The History and Journey of Curry

Curry features in the cuisine of almost every culture.  A curry is a spicy recipe but the types of spices and herbs are used are different in each culture. Curry powder itself is not a single spice but a blend of different spices. However, this golden coloured spice is most often associated with Indian cuisine.

Curry’s Early Beginnings
The origins of curry go a long way back to 1700 BC Mesopotamia. The earliest known recipe for meat in spicy sauce with bread appeared written in cuniform on tablets found near Babylon.

Curry connoisseurs seem to concur that the word originated from India and was adapted and adopted by the British Raj. These aficionados attribute its origins to the Tamil word ‘kari’ meaning spiced sauce and was later anglicized into “curry”.  Alan Davidson wrote this as a fact in his Oxford Companion to Food and referenced the accounts from a Dutch traveller in 1598 referring to a dish called ‘Carriel’. He also referred to a Portuguese cookery book from the 17th century called ‘Atre do Cozinha’ with chilli-based curry powder called ‘caril’.

The word curry has a different meaning in the Western world from India. In India, curry refers to a gravy or stew dish usually containing the Indian spice mix with ginger, chili, cumin, coriander, turmeric, and sometimes onion and garlic, but it can consist of many other ingredients. Different curry ingredients are regional and there are actually more mild curry recipes than hot ones.

Although we usually think of curry with hot and spicy peppers, the original Indian curry did not have any peppers in it since chili peppers or red peppers were not native to India. It wasn’t until Columbus brought chili seeds back from the new world and they were traded to India did they make their way into Indian cooking to become part of the spicy curries we know today.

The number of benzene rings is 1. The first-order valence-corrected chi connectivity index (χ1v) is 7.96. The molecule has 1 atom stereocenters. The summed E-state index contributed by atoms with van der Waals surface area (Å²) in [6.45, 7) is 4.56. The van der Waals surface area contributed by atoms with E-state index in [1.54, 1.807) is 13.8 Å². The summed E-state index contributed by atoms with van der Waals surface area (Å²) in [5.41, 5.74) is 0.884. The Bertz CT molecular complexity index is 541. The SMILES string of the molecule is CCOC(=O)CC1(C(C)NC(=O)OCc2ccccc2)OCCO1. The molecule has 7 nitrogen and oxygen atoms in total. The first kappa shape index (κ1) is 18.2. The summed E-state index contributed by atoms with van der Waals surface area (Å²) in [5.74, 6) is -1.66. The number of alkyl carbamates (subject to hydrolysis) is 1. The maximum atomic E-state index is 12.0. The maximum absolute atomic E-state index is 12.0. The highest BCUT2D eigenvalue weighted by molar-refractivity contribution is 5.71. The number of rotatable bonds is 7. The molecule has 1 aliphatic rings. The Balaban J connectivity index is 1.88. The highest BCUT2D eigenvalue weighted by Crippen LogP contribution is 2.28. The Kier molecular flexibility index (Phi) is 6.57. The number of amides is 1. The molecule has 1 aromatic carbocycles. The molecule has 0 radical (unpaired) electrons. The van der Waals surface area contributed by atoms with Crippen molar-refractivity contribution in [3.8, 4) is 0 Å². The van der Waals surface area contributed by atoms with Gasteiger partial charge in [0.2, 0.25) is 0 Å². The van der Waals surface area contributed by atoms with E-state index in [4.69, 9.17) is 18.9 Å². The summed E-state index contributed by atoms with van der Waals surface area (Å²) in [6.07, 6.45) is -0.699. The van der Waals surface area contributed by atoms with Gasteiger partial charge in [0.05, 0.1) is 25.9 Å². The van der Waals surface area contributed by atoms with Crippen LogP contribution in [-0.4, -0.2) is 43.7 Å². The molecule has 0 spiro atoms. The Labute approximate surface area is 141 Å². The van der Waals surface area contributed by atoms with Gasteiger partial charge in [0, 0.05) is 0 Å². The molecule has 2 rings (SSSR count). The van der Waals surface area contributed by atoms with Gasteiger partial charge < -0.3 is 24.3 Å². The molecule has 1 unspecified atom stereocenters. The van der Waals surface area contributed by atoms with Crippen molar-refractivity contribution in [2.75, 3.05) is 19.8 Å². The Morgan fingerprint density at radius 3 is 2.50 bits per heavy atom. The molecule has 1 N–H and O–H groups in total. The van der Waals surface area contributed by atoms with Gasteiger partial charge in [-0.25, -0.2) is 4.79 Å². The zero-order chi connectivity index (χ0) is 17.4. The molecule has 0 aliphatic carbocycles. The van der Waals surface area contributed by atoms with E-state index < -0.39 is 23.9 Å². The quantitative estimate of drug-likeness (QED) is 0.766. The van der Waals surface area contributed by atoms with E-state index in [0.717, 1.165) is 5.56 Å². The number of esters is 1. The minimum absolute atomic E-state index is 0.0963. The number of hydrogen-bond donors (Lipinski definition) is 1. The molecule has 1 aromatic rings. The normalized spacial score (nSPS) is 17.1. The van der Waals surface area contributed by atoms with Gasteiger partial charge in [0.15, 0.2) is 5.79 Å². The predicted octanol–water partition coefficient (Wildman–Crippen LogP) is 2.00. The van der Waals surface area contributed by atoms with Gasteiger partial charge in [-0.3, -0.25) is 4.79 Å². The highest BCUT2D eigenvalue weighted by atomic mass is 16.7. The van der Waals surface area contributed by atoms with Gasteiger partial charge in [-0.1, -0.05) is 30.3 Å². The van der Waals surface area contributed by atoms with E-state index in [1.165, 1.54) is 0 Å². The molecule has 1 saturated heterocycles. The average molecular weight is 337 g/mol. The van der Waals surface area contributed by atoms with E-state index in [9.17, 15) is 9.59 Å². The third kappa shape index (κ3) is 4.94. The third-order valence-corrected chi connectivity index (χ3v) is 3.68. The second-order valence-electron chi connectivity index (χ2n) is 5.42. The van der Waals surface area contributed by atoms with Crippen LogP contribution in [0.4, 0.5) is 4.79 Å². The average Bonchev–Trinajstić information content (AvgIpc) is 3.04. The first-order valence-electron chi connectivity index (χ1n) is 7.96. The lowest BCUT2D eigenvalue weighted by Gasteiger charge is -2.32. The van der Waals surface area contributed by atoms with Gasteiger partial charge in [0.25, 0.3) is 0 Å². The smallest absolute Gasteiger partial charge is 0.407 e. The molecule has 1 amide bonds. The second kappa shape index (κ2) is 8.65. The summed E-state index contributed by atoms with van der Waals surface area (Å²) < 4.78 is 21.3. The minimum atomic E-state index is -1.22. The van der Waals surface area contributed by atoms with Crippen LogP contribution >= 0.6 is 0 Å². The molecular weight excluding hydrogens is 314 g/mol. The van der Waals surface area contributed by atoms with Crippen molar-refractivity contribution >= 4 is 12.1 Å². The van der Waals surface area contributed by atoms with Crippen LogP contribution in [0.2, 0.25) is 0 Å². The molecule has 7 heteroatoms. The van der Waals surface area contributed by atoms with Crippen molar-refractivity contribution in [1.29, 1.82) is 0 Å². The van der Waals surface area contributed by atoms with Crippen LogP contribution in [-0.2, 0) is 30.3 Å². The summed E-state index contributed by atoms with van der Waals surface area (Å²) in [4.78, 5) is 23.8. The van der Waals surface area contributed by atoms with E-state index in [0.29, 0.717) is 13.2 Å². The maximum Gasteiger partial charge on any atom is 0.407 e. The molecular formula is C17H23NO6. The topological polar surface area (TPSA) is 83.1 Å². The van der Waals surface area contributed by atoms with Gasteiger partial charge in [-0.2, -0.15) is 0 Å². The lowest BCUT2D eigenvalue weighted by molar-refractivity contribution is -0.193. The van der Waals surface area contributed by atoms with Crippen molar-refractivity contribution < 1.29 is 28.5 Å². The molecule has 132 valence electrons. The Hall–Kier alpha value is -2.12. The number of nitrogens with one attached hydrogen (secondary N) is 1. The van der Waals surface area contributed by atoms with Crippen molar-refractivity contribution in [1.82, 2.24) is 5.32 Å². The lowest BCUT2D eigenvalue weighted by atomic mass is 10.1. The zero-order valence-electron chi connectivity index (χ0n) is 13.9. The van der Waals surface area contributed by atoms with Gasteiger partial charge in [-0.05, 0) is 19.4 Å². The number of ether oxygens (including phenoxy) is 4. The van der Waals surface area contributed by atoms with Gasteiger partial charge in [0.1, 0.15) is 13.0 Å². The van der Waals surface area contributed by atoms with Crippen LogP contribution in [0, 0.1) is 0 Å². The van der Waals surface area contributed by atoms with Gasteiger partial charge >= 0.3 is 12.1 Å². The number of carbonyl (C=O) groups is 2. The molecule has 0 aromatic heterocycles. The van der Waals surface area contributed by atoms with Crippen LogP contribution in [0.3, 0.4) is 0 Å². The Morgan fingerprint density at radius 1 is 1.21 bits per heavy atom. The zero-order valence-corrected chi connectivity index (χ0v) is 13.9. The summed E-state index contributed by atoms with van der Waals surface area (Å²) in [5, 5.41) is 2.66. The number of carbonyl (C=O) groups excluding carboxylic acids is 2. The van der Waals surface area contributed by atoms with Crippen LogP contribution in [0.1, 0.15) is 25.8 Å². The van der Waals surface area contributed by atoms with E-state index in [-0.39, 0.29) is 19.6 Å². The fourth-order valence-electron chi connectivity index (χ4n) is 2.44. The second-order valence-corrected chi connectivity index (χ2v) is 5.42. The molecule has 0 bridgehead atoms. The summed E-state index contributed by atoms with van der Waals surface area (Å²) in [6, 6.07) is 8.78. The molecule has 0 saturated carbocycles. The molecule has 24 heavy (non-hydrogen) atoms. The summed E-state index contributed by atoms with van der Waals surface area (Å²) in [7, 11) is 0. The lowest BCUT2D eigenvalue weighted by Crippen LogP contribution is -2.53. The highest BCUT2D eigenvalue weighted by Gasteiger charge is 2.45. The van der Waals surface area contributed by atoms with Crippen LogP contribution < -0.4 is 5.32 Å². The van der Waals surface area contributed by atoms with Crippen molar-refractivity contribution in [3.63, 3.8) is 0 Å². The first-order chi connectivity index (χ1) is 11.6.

Curry’s English Start
Interestingly enough, on closer inspection, there are hints that the word curry has English origins. While use of curry probably originated in India, it was used in England as early as the 1300’s and probably even earlier.

In the time of Richard I there was a revolution in English cooking. In the better-off kitchens, cooks were regularly using ginger, cinnamon, nutmeg, cloves, galingale, cubebs, coriander, cumin, cardamom and aniseed, resulting in highly spiced cooking very similar to India.

Subsequently, in Richard II’s reign (1377-1399), the first real English cookery book was written. Richard employed 200 cooks who with the help of others produced a work with 196 recipes in 1390 called ‘The Forme of Cury’. ‘Cury’ was the Old English word for cooking derived from the French ‘cuire’ - to cook, boil, grill - hence cuisine.

Curry’s long history and its adaptation into different cuisines has created variations of a dish with a plethora of tastes and colours. When we think of curry, we often conjure up the picture of a dish which is golden yellow colour and full of pungent spice but remember, curry can be mild or spicy hot and come in a variety of colours. Any curry dish is an intricate balanced blend of spices which lends it the delicate and highly sophisticated taste that we all love.